Referring now to FIG. 3, the interface 32 includes filter 63 with a capacitor resistor network connected to the negative terminal of the battery 60 as indicated by numeral 65. The interface 32 also includes jack 67. The jack 67 is connected to the fluid volume indicating means 4 by line 28. Interface 32 is connected to voltage regulators 62 and 64. The battery 60 is also connected across jack terminals a and b, not shown. The interface 32 is connected to the variable pulse width means 34 by line 68. The filter 63 is connected to the multi-vibrator or retriggerable one shot 70. The vibrator 70 is a triggering means that initiates pulse 36 as shown by numeral 38. The variable pulse width means 34 also triggers the end the pulse as shown at 46. The temperature signal from temperature sensor 6 passes through bridge circuit 40, D.C. pre amp 42 over line 44 to the cutoff trigger means shown at 72. The multivibrator 70 is connected to the system by connecting the standard terminals 1', 2', 7', 8', 14', 13', and 11' of the multivibrator into the system as illustrated.

The output of the variable pulse width means 34 is connected to the binary hex decimal counter 50 which is connected into the system by connecting the standard terminals 10', 16', 1', 15', 8', and 2' of the counter into the system as illustrated. The counter 50 is connected to counter 52, which is similar to counter 50, which is connected to the voltage regulator shown as an integrated voltage regulator, a dual inline package, through B. The counters 50 and 52 and the multivibrator 74 are connected through a resistor, not shown, to the battery through B. Terminals 11' and 13' of the multivibrator 74 are connected to timing circuit 76. The multi-vibrator is connected to the counter drive circuit 56 which includes the NPN drive transistor 78. The counter drive circuit 56 is connected to printer 58 that is connected to battery 60 at A.

The temperature sensor 6 including resistor means 80 is connected to jack 82. Jack 82 is connected to the matching jack 84 that connects resistor 80 into the bridge circuit 40. Jack 84 is also connected to a common ground such as a floating ground at 92. Resistors 80, 86, 88 and 90 are interconnected, as shown, to form bridge circuit 40. The output of the bridge cricuit 40 is connected to the DC preamplifier 42 that includes an integrated circuit operational amplifier 94. A manual preset variable resistor 96 is included to allow adjustment of the device for determining mass of various types of liquid materials. The amplifier 94 is connected to the voltage regulator shown as an integrated voltage regulator, that is, a dual inline package 98. The jack mark A is connected to the battery 60. The driver transistor 100 is a PNP type.

The oscillator 48 is connected to the binary counter 50 in the binary counter 12. The oscillator 48 is connected to the floating DC power supply 66 including NPN drive transistor and a transformer. The floating DC power supply 66 is connected to voltage regulator 64 and to the bridge circuit 40.

For successful operation of the meter under environmental and physical conditions encountered in truck delivery of cryogenic materials, the supply voltage parameter is 4.5 volts in order to operate off a standard 12 volt battery. In order to operate, when the input signal is from a bridge circuit, there must be high input impedance, differential input, high common mode and normal mode rejection, an input offset voltage less than 1 millivolt, and input offset current less than 1 nanoampere. To operate over extreme temperature conditions, the following parameters must be met; capacity of operating over a temperature range of 55C to + 125C, average temperature coefficient of input offset voltage less than 5 microvolts per centigrade, and average temperature coefficient of input offset current less than 10 picoamperes per centigrade.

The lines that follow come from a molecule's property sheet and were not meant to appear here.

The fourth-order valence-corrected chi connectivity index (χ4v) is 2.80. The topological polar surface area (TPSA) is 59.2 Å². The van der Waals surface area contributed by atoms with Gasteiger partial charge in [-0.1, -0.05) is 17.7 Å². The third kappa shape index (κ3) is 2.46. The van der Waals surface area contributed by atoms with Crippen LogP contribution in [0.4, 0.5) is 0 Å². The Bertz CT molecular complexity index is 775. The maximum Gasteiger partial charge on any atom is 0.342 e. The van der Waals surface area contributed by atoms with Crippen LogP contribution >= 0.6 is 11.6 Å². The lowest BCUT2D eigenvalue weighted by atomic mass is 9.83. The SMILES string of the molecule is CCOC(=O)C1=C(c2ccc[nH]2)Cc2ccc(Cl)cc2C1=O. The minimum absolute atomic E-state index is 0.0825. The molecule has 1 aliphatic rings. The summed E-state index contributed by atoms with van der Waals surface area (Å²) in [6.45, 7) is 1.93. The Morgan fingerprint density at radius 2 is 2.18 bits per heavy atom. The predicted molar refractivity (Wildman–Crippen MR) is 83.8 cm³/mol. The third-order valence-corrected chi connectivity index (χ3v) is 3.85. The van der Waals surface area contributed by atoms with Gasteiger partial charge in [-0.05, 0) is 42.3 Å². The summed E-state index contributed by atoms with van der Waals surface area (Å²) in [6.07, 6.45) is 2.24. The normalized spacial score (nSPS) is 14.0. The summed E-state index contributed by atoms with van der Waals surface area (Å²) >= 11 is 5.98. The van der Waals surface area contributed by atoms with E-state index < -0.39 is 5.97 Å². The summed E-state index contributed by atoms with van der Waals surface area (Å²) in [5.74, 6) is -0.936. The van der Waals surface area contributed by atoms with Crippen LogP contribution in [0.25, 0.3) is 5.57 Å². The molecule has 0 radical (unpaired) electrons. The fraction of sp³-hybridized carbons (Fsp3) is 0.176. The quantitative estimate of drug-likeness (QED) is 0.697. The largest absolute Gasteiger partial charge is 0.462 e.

It should be noted that the integrated circuit operational amplifier 94 may be Raytheon unit Number RM 4132DI.

The instant invention has been shown and described herein in what is considered to be the most practical and preferred embodiment. It is recognized, however, that departures may be made therefrom within the scope of the invention and that obvious modifications will occur to a person skilled in the art.

Patent Citations
Cited PatentFiling datePublication dateApplicantTitle
US3425274 *Mar 30, 1966Feb 4, 1969Halliburton CoFlowmeter measuring system
US3537312 *Jun 21, 1968Nov 3, 1970Westwind Turbines LtdMass flow measuring apparatus
US3666928 *Apr 30, 1971May 30, 1972Pan NovaGasoline pump calculator
Referenced by
Citing PatentFiling datePublication dateApplicantTitle
US4238825 *Oct 2, 1978Dec 9, 1980Dresser Industries, Inc.Equivalent standard volume correction systems for gas meters
US4581708 *Oct 18, 1984Apr 8, 1986Laboratory Equipment Corp.Motor vehicle performance monitoring system
US7585410Aug 15, 2007Sep 8, 2009Ronald De StrulleEnvironmentally neutral processing with condensed phase cryogenic fluids
US7597799Aug 15, 2007Oct 6, 2009Ronald De StrulleEnvironmentally-neutral processing with condensed phase cryogenic fluids
US7597800Aug 15, 2007Oct 6, 2009Ronald De StrulleEnvironmentally-neutral processing with condensed phase cryogenic fluids
US7601257Aug 15, 2007Oct 13, 2009Ronald De StrulleEnvironmentally-neutral processing with condensed phase cryogenic fluids
US7604732Aug 15, 2007Oct 20, 2009Ronald De StrulleEnvironmentally-neutral processing with condensed phase cryogenic fluids
US7645378Aug 15, 2007Jan 12, 2010Ronald De StrulleEnvironmentally-neutral processing with condensed phase cryogenic fluids
US7658856Aug 15, 2007Feb 9, 2010Ronald De StrulleFor remediation and retrieval of spilled crude oil and other spill-related products from marine/aquatic and terrestrial environments
US7674373Aug 15, 2007Mar 9, 2010Ronald De StrulleEnvironmentally-neutral processing with condensed phase cryogenic fluids
US7914672Aug 28, 2009Mar 29, 2011Ronald De StrulleEnvironmentally-neutral processing with condensed phase cryogenic fluids
US7938964Mar 25, 2009May 10, 2011Ronald De StrulleEnvironmentally-neutral processing with condensed phase cryogenic fluids
US8080164Jun 15, 2010Dec 20, 2011Ronald De StrulleEnvironmentally-neutral processing with condensed phase cryogenic fluids
EP1308701A2 *Oct 10, 2002May 7, 2003Elster GmbHTurbine mass flow meter with diagnostic device
Classifications
U.S. Classification73/861.03
International ClassificationG01F1/86
Cooperative ClassificationG01F1/86
European ClassificationG01F1/86